She presented me to a manufacturer of promotional items that was expanding its outbound call centre, Myron Manufacturing. Jackie, my manager at Myron, mentored me on coaching agents, understanding call statistics, and achieving revenue targets. I spent over five years at Myron learning the ins and outs of managing a sales-generating outbound call centre. 

I left Myron to challenge myself by going to India for three years, building an inbound call centre for As Seen On TV products and then managing a third-party call centre with 85 agents over two shifts. Upon returning to Toronto, I joined The Travel Corporation, the ultimate sales-driven and customer-centric industry, where I supervised a different 85 agents for eight years. I then joined Crocs for two years as their Customer Service Manager.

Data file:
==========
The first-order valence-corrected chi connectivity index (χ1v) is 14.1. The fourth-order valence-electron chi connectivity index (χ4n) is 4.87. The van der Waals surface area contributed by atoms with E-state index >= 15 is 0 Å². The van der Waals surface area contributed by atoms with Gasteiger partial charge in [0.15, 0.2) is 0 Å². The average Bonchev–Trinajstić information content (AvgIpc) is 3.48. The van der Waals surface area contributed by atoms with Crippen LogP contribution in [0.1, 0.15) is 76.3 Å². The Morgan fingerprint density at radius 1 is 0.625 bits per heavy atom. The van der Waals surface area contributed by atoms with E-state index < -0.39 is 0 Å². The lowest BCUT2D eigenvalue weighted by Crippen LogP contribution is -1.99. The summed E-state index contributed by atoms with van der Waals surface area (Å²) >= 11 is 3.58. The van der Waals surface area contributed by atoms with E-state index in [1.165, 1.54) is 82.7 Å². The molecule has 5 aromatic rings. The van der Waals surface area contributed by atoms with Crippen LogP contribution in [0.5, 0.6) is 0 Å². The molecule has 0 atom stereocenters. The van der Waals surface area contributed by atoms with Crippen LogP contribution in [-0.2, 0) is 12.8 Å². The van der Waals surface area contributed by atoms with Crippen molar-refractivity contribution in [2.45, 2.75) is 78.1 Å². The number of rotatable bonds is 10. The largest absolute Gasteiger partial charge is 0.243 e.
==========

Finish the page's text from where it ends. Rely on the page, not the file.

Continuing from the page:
My next job was with Moneris, where I managed their inbound sales department. My annual revenue target was $47 million, which I reached every year. After leaving Moneris, I worked for 3 years at Cognizant, managing 60 agents who moderated content for Facebook and Instagram. 

Today I’m the call centre operations manager at GFL Environmental Inc., overseeing 200 agents handling inbound call inquiries. For the past 10 years, I’ve been on the advisory board of the Customer Service Professional Network. Some fun facts about me: I’m a weekend golfer, an aspiring writer, and I enjoy taking drives in my ’82 Corvette.”

You may not have a story as long as Nick’s, but your career story should reflect your career in the way you want it to be portrayed and give an insight into your capabilities, along with a few “outside of work” interests. (You’re more than just your work.)

In the second part of this series, we’ll discuss the second question you’ll be asked: Why do you want to leave your current employer?

Nick Kossovan, a well-seasoned veteran of the corporate landscape, offers advice on searching for a job. You can send Nick your questions at